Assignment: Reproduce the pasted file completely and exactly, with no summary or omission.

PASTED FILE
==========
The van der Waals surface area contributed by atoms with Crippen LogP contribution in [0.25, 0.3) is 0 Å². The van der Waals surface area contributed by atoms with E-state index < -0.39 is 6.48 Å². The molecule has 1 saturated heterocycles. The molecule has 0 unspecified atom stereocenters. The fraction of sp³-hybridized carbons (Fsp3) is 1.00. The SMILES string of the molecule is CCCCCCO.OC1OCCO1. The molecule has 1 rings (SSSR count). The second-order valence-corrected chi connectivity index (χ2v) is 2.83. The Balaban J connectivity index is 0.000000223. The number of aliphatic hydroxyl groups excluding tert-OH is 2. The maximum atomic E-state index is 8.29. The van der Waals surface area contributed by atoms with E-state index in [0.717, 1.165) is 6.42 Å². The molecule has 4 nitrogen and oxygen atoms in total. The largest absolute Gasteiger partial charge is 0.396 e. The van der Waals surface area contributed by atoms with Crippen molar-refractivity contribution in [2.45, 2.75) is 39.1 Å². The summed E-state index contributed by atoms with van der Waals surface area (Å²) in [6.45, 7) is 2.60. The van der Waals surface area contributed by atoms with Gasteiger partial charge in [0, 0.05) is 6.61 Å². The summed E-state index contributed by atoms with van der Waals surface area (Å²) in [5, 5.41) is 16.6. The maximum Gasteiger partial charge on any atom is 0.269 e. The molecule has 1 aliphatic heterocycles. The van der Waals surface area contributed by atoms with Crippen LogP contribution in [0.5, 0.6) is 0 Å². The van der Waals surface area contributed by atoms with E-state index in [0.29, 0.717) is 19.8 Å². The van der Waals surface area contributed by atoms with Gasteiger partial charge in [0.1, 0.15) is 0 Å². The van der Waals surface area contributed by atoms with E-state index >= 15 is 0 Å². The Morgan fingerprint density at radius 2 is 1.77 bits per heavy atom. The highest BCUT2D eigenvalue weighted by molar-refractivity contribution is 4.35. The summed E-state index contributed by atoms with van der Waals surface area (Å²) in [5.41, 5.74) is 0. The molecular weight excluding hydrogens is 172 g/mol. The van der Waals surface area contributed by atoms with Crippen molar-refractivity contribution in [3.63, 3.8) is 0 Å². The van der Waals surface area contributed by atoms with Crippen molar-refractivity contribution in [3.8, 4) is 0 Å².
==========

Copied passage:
The van der Waals surface area contributed by atoms with Crippen LogP contribution in [0.25, 0.3) is 0 Å². The van der Waals surface area contributed by atoms with E-state index < -0.39 is 6.48 Å². The molecule has 1 saturated heterocycles. The molecule has 0 unspecified atom stereocenters. The fraction of sp³-hybridized carbons (Fsp3) is 1.00. The SMILES string of the molecule is CCCCCCO.OC1OCCO1. The molecule has 1 rings (SSSR count). The second-order valence-corrected chi connectivity index (χ2v) is 2.83. The Balaban J connectivity index is 0.000000223. The number of aliphatic hydroxyl groups excluding tert-OH is 2. The maximum atomic E-state index is 8.29. The van der Waals surface area contributed by atoms with E-state index in [0.717, 1.165) is 6.42 Å². The molecule has 4 nitrogen and oxygen atoms in total. The largest absolute Gasteiger partial charge is 0.396 e. The van der Waals surface area contributed by atoms with Crippen molar-refractivity contribution in [2.45, 2.75) is 39.1 Å². The summed E-state index contributed by atoms with van der Waals surface area (Å²) in [6.45, 7) is 2.60. The van der Waals surface area contributed by atoms with Gasteiger partial charge in [0, 0.05) is 6.61 Å². The summed E-state index contributed by atoms with van der Waals surface area (Å²) in [5, 5.41) is 16.6. The maximum Gasteiger partial charge on any atom is 0.269 e. The molecule has 1 aliphatic heterocycles. The van der Waals surface area contributed by atoms with Crippen LogP contribution in [0.5, 0.6) is 0 Å². The van der Waals surface area contributed by atoms with E-state index in [0.29, 0.717) is 19.8 Å². The van der Waals surface area contributed by atoms with Gasteiger partial charge in [0.1, 0.15) is 0 Å². The van der Waals surface area contributed by atoms with E-state index >= 15 is 0 Å². The Morgan fingerprint density at radius 2 is 1.77 bits per heavy atom. The highest BCUT2D eigenvalue weighted by molar-refractivity contribution is 4.35. The summed E-state index contributed by atoms with van der Waals surface area (Å²) in [5.41, 5.74) is 0. The molecular weight excluding hydrogens is 172 g/mol. The van der Waals surface area contributed by atoms with Crippen molar-refractivity contribution in [3.63, 3.8) is 0 Å². The van der Waals surface area contributed by atoms with Crippen molar-refractivity contribution in [3.8, 4) is 0 Å².